We give you thanks for the coming of spring after the winter, as all of the plants which lie dormant in the cold of winter explode into life, as the birds lay their eggs, and the animals bring their new babies into the world. We see signs of new life all around, and we marvel at the mystery and promise of resurrection.

We give you thanks for all of the people you have sent into our lives. For the people who serve you by serving us, for the people who give us opportunities to serve you as we serve them. For the wonder of what it is to love another, because you love us.

Merciful God
We confess our failure to serve
We confess we have failed to serve you as you have called us to do
We confess that we have looked on opportunities to serve as a duty or something to be avoided – not something to welcome as a way to encounter you in our lives.
When we have seen others in need, we have failed to see you, we have failed to see their need as yours.
We have confessed that we have looked at those who are outstanding in business or politics or sports and considered them to be great, when your measure of greatness is how a person serves others.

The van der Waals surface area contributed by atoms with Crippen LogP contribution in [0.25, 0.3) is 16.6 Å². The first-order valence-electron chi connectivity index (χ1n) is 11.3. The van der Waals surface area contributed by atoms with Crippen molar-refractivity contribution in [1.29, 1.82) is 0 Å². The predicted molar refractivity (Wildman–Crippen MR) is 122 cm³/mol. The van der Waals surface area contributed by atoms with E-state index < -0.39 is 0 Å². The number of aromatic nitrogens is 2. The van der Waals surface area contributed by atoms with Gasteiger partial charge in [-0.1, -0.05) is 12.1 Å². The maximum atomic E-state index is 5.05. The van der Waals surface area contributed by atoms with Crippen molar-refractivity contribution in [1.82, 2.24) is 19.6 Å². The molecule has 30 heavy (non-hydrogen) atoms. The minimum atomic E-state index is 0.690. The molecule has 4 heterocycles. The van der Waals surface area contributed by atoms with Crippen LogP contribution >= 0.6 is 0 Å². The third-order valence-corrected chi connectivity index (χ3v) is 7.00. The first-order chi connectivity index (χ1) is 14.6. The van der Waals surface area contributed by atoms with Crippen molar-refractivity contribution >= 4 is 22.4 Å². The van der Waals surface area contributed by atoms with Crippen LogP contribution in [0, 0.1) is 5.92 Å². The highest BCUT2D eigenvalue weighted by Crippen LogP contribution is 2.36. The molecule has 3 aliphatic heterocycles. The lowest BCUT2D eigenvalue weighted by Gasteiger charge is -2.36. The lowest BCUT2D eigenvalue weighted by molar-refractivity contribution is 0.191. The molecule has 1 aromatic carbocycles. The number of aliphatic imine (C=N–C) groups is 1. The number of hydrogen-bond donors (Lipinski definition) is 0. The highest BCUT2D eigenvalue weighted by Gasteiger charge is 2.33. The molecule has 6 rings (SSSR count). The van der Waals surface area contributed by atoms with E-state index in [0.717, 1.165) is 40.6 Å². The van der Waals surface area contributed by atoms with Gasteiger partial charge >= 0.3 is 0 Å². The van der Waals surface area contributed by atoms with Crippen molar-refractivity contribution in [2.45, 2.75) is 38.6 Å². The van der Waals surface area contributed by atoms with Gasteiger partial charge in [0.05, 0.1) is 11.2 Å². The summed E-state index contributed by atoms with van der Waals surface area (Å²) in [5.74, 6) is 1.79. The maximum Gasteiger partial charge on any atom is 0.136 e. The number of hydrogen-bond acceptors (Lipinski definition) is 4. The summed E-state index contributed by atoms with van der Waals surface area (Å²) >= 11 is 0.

We confess that we have sinned, and we ask your forgiveness. Turn us around to follow your way, to love what you love, to want what you want, to work for your will to be done on earth, as it is in heaven.
In Jesus’ name. Amen.

Declaration of Forgiveness
The truth and the promise of the Gospel is this: Christ Jesus came into the world for the sake of ordinary, sinful, people such as us, so I have confidence to say to you “Our sins are forgiven.”
Thanks be to God!

Kid’s Time

Hymn Together in Song 662 I know someone who watches over me

Proverbs 31: 10-31
Mark 9: 30-37
This is the Word of the Lord
Thanks be to God.


The disciples were busy arguing about which of them was the greatest, while Jesus was trying to explain to them about his death. While they were distracted by their own importance, he was struggling to get something through to them that really was important.